It will need every cent it can get if Nasheed is to advance his plan to create a sovereign wealth fund with the aim of buying a “homeland” elsewhere, as a fallback position in case the Maldives becomes uninhabitable as a result of climate change. But not everyone agrees this doomsday option is a good plan. “This is one of the oldest Asian civilisations, going back 3,000 to 4,000 years,” says Rilwan. “Those who want to migrate can do that. But we should be thinking about adaptation, rather than migration. If we can develop seven islands raised to a height of three metres, while preserving the coral reefs, we’d have dry land for a rainy day.”

Last month, at a vulnerable nations forum in Malé, Nasheed complained every country going to Copenhagen was seeking to keep their own emissions as high as possible. “This is the logic of the madhouse, a recipe for collective suicide,” he said. “We don’t want a global suicide pact. We want a global survival pact.”

Frank McDonald’s visit to the Maldives was made possible with a grant from Comhar, the Sustainable Development Council.


THE REPUBLIC OF Maldives is in the south Indian Ocean. Its national territory consists of 99 per cent water and just 1 per cent land – an archipelago of almost 1,200 coral islands grouped in 26 atolls that stretch 823km to cross the Equator.

Only 200 islands in the Maldives are inhabited. A further 90 are tourist resorts, paying rent to the government, and there are also some uninhabited “picnic islands” open to everyone. None of the islands is more than two metres above sea level.

Malé, the capital, is densely populated, with more than 100,000 people living on an island of less than 2sq km. The country’s total population is around 300,000, all of whom are Muslim; it is impossible for a non-Muslim to be a citizen.

At Malé’s Artificial Beach, the only one available to local people, women swim in full clothing, including hijabs (pictured right). But the country is not as restrictive as Saudi Arabia; young women can be seen driving Honda 125 scooters, the preferred means of transport.

The people of the Maldives converted from Buddhism to Islam in 1153, and the country was ruled by sultans until the Portuguese invaded in 1558. Liberated in 1573, the territory then fell under British influence and became a protectorate of the British empire in 1887.

Granted independence in 1965, the Maldives declared itself a republic three years later. From 1978 until 2008, the country was ruled by Maumoon Abdul Gayoom, a ruthless autocrat who had his opponents routinely imprisoned and tortured. Gayoom was defeated in the first free elections in October 2008 by Mohamed Nasheed, founder of the Maldivian Democratic Party; he had been jailed 20 times, tortured at least once and banished to Sri Lanka, before returning in 2005.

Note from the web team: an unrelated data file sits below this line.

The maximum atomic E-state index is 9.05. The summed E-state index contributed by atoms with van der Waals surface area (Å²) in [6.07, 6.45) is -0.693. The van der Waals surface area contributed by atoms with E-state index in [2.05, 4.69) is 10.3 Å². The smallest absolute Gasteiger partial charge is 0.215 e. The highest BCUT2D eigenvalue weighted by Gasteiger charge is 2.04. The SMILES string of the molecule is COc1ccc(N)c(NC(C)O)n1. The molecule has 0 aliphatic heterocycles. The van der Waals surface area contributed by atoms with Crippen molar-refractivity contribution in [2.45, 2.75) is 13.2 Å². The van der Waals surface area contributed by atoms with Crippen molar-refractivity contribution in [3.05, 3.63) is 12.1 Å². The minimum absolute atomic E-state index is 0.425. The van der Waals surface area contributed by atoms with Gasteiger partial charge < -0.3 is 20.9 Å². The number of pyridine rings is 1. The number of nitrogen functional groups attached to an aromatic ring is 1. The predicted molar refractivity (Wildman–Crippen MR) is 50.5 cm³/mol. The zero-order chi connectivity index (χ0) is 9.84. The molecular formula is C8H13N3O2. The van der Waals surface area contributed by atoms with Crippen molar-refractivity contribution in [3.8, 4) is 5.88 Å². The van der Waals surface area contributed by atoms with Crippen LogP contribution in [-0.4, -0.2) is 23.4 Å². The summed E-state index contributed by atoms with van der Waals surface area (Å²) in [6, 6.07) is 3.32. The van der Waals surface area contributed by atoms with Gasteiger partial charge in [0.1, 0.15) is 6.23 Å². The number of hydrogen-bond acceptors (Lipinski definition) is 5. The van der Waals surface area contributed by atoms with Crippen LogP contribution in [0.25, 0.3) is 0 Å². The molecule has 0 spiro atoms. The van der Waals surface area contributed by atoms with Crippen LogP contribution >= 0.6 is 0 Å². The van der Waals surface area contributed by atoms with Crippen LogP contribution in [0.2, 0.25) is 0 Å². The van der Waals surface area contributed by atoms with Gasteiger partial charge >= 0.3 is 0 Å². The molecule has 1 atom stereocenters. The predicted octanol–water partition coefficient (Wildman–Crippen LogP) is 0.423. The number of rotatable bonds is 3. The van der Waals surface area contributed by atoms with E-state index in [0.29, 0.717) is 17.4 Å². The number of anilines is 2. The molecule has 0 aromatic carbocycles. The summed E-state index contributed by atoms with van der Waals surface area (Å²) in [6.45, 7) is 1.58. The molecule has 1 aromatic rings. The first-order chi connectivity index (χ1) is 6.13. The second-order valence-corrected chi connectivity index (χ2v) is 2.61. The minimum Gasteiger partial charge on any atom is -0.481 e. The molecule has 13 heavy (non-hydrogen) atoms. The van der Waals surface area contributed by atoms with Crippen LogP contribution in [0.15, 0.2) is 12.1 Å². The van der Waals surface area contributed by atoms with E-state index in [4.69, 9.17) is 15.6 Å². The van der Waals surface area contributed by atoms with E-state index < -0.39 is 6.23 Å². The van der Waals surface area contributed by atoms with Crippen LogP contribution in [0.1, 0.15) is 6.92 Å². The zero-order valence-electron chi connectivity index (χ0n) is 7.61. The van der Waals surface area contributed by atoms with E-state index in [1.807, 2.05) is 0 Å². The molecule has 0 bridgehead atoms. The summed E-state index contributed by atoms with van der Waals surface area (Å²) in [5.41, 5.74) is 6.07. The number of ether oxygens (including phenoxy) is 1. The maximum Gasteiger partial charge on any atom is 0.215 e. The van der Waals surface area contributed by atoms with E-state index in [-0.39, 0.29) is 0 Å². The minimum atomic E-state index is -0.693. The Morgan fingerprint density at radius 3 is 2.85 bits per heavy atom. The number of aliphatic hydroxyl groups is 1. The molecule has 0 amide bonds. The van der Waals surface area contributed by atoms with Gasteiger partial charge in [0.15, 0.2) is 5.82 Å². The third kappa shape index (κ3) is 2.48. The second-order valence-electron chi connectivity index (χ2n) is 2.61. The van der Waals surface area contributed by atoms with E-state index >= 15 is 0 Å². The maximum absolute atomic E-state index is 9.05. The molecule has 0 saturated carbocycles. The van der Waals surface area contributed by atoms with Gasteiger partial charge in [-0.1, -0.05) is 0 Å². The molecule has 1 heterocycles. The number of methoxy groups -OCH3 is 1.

The language of the Maldives is Dhivehi, which has its roots in Sanskrit, though English is widely spoken. The country has both primary and secondary schools, but no university; anyone seeking a third-level education must go abroad.

It is illegal for a Maldivian to consume alcohol, because it is banned by the Koran. All luggage brought in by tourists is scanned at Malé airport for alcohol or drugs and any that is found is confiscated on arrival and returned on departure. Malé itself is a “dry” city; not even hotels can serve alcohol to guests from abroad. Only expatriates with special liquor licences can import alcohol, and 826 of them are entitled to bring in a total of 2,478 bottles of hard liquor and 49,560 cans of beer every month.

The independent Maldivian website, reported last month that the government intends to revoke these permits amid claims that some expats have been supplying booze to locals. Instead, it wants to give licences to some hotels. A parliamentary committee is considering whether hotels with more than 100 beds should be allowed to have a bar that would serve only foreigners. But even this has led to rallies by the opposition, which claims it “will cause serious harm to our society”.

Another committee is studying proposals to introduce heavy fines and even imprisonment for anyone attempting to build a church or place of worship for “false religions”, following reports that Christian weddings have been held at tourist resorts. Alcohol is available on the resort islands, provided it is served only to tourists by non-Maldivian staff – usually from south India, Nepal or Sri Lanka. It is expensive, however, because of hefty government levies and a large element of profiteering by resorts.

According to Minivan News, the government is trying to collect $103 million (€69 million) in rent and fines from 29 resorts, including 15 under construction. More than half the debt is owed by one resort being developed on the ecologically-sensitive Hudhufushi island.